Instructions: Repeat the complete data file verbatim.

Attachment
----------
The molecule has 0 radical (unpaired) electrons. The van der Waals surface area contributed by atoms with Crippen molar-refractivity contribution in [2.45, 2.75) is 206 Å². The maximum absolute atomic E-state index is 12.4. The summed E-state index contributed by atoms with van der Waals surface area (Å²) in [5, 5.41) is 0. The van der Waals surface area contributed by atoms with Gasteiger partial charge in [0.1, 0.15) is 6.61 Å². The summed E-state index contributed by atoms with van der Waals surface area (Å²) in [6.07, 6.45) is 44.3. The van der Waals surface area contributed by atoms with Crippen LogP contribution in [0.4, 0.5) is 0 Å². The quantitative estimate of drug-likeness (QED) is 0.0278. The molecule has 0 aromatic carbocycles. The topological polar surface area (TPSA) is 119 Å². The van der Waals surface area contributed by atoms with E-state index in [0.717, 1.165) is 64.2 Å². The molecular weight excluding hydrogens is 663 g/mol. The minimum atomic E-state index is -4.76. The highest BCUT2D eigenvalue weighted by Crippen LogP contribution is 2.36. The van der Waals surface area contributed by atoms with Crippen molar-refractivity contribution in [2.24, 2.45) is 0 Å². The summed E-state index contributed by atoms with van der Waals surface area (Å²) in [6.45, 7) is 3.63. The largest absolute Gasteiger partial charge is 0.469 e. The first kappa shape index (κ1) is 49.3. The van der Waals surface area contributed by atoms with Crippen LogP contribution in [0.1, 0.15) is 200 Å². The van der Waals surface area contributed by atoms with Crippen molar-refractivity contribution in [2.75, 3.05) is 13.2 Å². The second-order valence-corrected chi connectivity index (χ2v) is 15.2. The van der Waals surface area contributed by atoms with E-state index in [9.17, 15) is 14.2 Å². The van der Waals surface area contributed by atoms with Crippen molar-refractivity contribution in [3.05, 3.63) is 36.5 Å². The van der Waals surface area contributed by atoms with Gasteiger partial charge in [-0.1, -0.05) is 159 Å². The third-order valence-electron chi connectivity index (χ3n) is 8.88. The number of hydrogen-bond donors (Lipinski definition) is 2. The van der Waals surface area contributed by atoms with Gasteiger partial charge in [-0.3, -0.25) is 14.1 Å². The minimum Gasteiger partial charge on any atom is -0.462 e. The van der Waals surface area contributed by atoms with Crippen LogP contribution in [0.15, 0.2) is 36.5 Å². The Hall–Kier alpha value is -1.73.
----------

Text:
The molecule has 0 radical (unpaired) electrons. The van der Waals surface area contributed by atoms with Crippen molar-refractivity contribution in [2.45, 2.75) is 206 Å². The maximum absolute atomic E-state index is 12.4. The summed E-state index contributed by atoms with van der Waals surface area (Å²) in [5, 5.41) is 0. The van der Waals surface area contributed by atoms with Gasteiger partial charge in [0.1, 0.15) is 6.61 Å². The summed E-state index contributed by atoms with van der Waals surface area (Å²) in [6.07, 6.45) is 44.3. The van der Waals surface area contributed by atoms with Crippen LogP contribution in [0.4, 0.5) is 0 Å². The quantitative estimate of drug-likeness (QED) is 0.0278. The molecule has 0 aromatic carbocycles. The topological polar surface area (TPSA) is 119 Å². The van der Waals surface area contributed by atoms with E-state index in [0.717, 1.165) is 64.2 Å². The molecular weight excluding hydrogens is 663 g/mol. The minimum atomic E-state index is -4.76. The highest BCUT2D eigenvalue weighted by Crippen LogP contribution is 2.36. The van der Waals surface area contributed by atoms with Crippen molar-refractivity contribution in [2.24, 2.45) is 0 Å². The summed E-state index contributed by atoms with van der Waals surface area (Å²) in [6.45, 7) is 3.63. The largest absolute Gasteiger partial charge is 0.469 e. The first kappa shape index (κ1) is 49.3. The van der Waals surface area contributed by atoms with Crippen LogP contribution in [0.1, 0.15) is 200 Å². The van der Waals surface area contributed by atoms with Crippen molar-refractivity contribution in [2.75, 3.05) is 13.2 Å². The second-order valence-corrected chi connectivity index (χ2v) is 15.2. The van der Waals surface area contributed by atoms with E-state index in [9.17, 15) is 14.2 Å². The van der Waals surface area contributed by atoms with Crippen molar-refractivity contribution in [3.05, 3.63) is 36.5 Å². The van der Waals surface area contributed by atoms with Gasteiger partial charge in [-0.1, -0.05) is 159 Å². The third-order valence-electron chi connectivity index (χ3n) is 8.88. The number of hydrogen-bond donors (Lipinski definition) is 2. The van der Waals surface area contributed by atoms with Gasteiger partial charge in [-0.3, -0.25) is 14.1 Å². The minimum Gasteiger partial charge on any atom is -0.462 e. The van der Waals surface area contributed by atoms with Crippen LogP contribution in [0.15, 0.2) is 36.5 Å². The Hall–Kier alpha value is -1.73.